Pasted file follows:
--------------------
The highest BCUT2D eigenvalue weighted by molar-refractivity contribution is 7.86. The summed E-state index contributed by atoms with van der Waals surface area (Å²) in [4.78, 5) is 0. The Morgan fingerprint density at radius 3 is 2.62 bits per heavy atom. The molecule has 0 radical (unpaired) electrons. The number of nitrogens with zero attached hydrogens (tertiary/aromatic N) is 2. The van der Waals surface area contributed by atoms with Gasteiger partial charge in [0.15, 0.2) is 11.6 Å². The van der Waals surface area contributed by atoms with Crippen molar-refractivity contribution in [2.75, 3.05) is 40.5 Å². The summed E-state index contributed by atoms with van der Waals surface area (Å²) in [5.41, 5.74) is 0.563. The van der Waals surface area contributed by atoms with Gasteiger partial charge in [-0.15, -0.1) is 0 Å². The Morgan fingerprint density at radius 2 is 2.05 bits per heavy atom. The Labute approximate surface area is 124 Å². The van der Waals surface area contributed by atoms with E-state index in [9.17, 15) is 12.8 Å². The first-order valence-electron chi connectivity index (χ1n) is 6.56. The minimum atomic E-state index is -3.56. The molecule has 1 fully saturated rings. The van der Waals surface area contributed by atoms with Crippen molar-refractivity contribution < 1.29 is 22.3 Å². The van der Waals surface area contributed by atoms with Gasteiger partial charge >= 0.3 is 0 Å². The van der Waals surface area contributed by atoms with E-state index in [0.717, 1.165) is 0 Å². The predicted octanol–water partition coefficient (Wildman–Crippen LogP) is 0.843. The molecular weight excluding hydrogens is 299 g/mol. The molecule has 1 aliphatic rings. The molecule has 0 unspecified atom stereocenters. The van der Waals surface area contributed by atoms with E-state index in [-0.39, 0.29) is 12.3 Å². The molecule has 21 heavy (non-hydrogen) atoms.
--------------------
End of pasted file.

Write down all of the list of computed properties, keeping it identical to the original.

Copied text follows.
The highest BCUT2D eigenvalue weighted by molar-refractivity contribution is 7.86. The summed E-state index contributed by atoms with van der Waals surface area (Å²) in [4.78, 5) is 0. The Morgan fingerprint density at radius 3 is 2.62 bits per heavy atom. The molecule has 0 radical (unpaired) electrons. The number of nitrogens with zero attached hydrogens (tertiary/aromatic N) is 2. The van der Waals surface area contributed by atoms with Gasteiger partial charge in [0.15, 0.2) is 11.6 Å². The van der Waals surface area contributed by atoms with Crippen molar-refractivity contribution in [2.75, 3.05) is 40.5 Å². The summed E-state index contributed by atoms with van der Waals surface area (Å²) in [5.41, 5.74) is 0.563. The van der Waals surface area contributed by atoms with Gasteiger partial charge in [-0.15, -0.1) is 0 Å². The Morgan fingerprint density at radius 2 is 2.05 bits per heavy atom. The Labute approximate surface area is 124 Å². The van der Waals surface area contributed by atoms with E-state index in [9.17, 15) is 12.8 Å². The first-order valence-electron chi connectivity index (χ1n) is 6.56. The minimum atomic E-state index is -3.56. The molecule has 1 fully saturated rings. The van der Waals surface area contributed by atoms with Crippen molar-refractivity contribution < 1.29 is 22.3 Å². The van der Waals surface area contributed by atoms with Gasteiger partial charge >= 0.3 is 0 Å². The van der Waals surface area contributed by atoms with E-state index in [0.717, 1.165) is 0 Å². The predicted octanol–water partition coefficient (Wildman–Crippen LogP) is 0.843. The molecular weight excluding hydrogens is 299 g/mol. The molecule has 1 aliphatic rings. The molecule has 0 unspecified atom stereocenters. The van der Waals surface area contributed by atoms with E-state index in [-0.39, 0.29) is 12.3 Å². The molecule has 21 heavy (non-hydrogen) atoms.